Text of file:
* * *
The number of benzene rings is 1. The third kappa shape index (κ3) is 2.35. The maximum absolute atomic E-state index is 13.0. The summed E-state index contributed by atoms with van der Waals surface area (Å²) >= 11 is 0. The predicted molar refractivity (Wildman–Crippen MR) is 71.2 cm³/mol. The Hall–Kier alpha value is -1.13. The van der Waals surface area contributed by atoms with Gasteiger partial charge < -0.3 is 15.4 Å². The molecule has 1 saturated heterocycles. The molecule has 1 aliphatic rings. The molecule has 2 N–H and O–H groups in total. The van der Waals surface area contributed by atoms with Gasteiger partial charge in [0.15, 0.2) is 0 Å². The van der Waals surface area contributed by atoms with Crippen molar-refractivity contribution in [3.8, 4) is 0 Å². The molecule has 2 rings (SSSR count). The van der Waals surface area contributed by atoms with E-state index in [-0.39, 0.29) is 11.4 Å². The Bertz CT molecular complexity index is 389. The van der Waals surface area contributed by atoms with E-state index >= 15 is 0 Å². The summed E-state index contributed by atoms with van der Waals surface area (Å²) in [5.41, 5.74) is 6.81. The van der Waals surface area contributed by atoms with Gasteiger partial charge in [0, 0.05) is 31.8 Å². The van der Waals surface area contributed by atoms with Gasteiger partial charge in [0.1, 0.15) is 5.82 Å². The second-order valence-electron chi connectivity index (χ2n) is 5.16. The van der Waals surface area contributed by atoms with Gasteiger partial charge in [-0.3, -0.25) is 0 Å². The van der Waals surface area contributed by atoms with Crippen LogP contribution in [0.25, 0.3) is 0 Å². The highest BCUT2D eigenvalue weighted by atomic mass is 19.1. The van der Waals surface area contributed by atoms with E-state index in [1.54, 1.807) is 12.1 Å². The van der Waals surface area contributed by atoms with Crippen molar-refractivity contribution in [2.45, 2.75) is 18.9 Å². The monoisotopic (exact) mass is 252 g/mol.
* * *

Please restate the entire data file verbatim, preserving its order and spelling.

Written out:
The number of benzene rings is 1. The third kappa shape index (κ3) is 2.35. The maximum absolute atomic E-state index is 13.0. The summed E-state index contributed by atoms with van der Waals surface area (Å²) >= 11 is 0. The predicted molar refractivity (Wildman–Crippen MR) is 71.2 cm³/mol. The Hall–Kier alpha value is -1.13. The van der Waals surface area contributed by atoms with Gasteiger partial charge < -0.3 is 15.4 Å². The molecule has 1 saturated heterocycles. The molecule has 1 aliphatic rings. The molecule has 2 N–H and O–H groups in total. The van der Waals surface area contributed by atoms with Gasteiger partial charge in [0.15, 0.2) is 0 Å². The van der Waals surface area contributed by atoms with Crippen molar-refractivity contribution in [3.8, 4) is 0 Å². The molecule has 2 rings (SSSR count). The van der Waals surface area contributed by atoms with E-state index in [-0.39, 0.29) is 11.4 Å². The Bertz CT molecular complexity index is 389. The van der Waals surface area contributed by atoms with E-state index >= 15 is 0 Å². The summed E-state index contributed by atoms with van der Waals surface area (Å²) in [5.41, 5.74) is 6.81. The van der Waals surface area contributed by atoms with Gasteiger partial charge in [0, 0.05) is 31.8 Å². The van der Waals surface area contributed by atoms with Gasteiger partial charge in [0.1, 0.15) is 5.82 Å². The second-order valence-electron chi connectivity index (χ2n) is 5.16. The van der Waals surface area contributed by atoms with Gasteiger partial charge in [-0.3, -0.25) is 0 Å². The van der Waals surface area contributed by atoms with Crippen LogP contribution in [0.25, 0.3) is 0 Å². The highest BCUT2D eigenvalue weighted by atomic mass is 19.1. The van der Waals surface area contributed by atoms with E-state index in [1.54, 1.807) is 12.1 Å². The van der Waals surface area contributed by atoms with Crippen molar-refractivity contribution in [2.45, 2.75) is 18.9 Å². The monoisotopic (exact) mass is 252 g/mol.